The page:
So today’s Mark Maske story asks and gets some answers on a question that’s bubbled below the surface for much of the season: Could Robert Griffin III be the NFL MVP?
The gist of the story: Not at 5-6, but maybe at 9-7 and in the playoffs. And Kurt Warner makes the point that rookie of the year candidates don’t often get considered over established vets for MVP.
There are a couple of traditional ways to pick MVPs: Best player on the best team, the definition NFL voters often use, or the guy who’s done the most for his team, period.
By the first definition, Falcons QB Matt Ryan could end up with the award. More than likely, it’ll go to someone like Tom Brady or Aaron Rodgers, who are highly respected to begin with and are having fairly good seasons.
But going by the theory of “where would Team X be if Player Y wasn’t having the season he’s having?,” it’s pretty hard to ignore Griffin. The Redskins got by at quarterback last season, but that was with a 13th-ranked defense. This season (28th ranked defense), with a couple more wins, Griffin’s quarterback credentials would put him in the mix. He’s top-five in several passing metrics, including No. 2 in yards per attempt — and he’s No. 2 in yards per rush, ahead of Vikings RB Adrian Peterson but behind Bills RB C.J. Spiller.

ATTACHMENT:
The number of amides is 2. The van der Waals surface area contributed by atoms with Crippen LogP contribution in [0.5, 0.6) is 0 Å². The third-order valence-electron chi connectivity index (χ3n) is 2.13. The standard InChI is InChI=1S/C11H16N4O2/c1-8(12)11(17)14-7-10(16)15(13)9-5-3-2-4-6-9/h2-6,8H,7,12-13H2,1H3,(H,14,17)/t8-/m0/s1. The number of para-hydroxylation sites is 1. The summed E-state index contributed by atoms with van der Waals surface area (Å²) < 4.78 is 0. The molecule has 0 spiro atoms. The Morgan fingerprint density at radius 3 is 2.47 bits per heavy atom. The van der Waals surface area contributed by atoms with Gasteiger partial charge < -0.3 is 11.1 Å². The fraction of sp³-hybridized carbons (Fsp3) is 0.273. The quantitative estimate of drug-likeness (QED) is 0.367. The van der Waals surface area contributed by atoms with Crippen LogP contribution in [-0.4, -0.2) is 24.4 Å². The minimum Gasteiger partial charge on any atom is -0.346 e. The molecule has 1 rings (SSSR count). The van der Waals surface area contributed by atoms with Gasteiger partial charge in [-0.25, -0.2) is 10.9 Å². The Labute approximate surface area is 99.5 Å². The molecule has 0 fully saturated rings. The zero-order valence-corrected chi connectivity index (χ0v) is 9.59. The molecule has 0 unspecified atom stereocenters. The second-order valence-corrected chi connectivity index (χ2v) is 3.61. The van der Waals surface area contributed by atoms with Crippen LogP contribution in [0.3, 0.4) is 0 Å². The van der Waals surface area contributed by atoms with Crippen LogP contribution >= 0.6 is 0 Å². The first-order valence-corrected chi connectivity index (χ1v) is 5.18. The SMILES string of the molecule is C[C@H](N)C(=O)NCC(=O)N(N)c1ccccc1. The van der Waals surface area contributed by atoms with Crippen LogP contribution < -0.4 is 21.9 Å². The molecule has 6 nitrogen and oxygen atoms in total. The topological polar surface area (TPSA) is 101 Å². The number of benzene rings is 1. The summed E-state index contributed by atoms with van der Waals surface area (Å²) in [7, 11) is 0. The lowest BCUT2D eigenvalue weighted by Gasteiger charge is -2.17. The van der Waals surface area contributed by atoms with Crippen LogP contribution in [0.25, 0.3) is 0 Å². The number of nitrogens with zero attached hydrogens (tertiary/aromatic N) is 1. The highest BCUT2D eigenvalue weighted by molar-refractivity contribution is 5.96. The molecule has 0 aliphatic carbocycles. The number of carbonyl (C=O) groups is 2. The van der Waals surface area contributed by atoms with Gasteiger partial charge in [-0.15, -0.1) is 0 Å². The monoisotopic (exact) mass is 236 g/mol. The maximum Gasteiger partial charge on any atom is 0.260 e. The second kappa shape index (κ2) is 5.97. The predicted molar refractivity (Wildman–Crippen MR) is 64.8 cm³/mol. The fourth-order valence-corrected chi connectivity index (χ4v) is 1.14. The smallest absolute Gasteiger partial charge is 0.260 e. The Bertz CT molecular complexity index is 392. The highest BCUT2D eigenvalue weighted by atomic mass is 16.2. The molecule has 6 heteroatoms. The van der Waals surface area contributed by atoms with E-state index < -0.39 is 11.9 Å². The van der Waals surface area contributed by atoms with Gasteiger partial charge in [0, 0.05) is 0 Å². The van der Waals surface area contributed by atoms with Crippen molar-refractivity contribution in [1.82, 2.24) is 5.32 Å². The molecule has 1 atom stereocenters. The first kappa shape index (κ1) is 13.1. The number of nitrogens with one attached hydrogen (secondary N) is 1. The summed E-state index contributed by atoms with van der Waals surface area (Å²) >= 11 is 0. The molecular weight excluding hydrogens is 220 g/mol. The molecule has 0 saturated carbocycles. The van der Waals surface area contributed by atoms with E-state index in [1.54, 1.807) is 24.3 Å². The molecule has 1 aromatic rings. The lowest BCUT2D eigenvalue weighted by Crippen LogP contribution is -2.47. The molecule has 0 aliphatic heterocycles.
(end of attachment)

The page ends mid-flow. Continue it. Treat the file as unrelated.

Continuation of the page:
Where would the Redskins be without Griffin, if they’re 5-6 with him? You may shudder to think.
Who else makes his team so much better? New Orleans QB Drew Brees rallied his team to mediocre (5-6) after a slow start under rough circumstances. The Bears (8-3) are a much less effective offense without QB Jay Cutler, just as the Steelers (6-5) struggle without QB Ben Roethlisberger. The Vikings (6-5) would probably be pretty hopeless without Peterson. The Colts (7-4) are surprisingly good behind QB Andrew Luck, the only player drafted before Griffin. Nobody mentions Eli Manning, but the quarterback of the Giants (7-4) could play his way into the race with a strong finish.
Of those, Peterson probably has the best shot at the award as of now. Peyton Manning doesn’t pass the “where would they be without him?” test, because the Broncos (8-3) were a playoff team last season. Ravens LB Ray Lewis has missed several games, but Baltimore (9-2) keeps on winning, so he’s another big name that doesn’t really work.
I can’t think of a defensive player this season who makes that much difference, though I wish MVPs these days would occasionally come from defenses or offensive lines. They should just rename it the Top Offensive Back Award.
Who makes more difference than Griffin? Leave some names in the comments, if you think of anyone.
And how should MVPs be determined — best player on a winning team, or the player who does the most for his team, period?
Your comments, as always, are appreciated.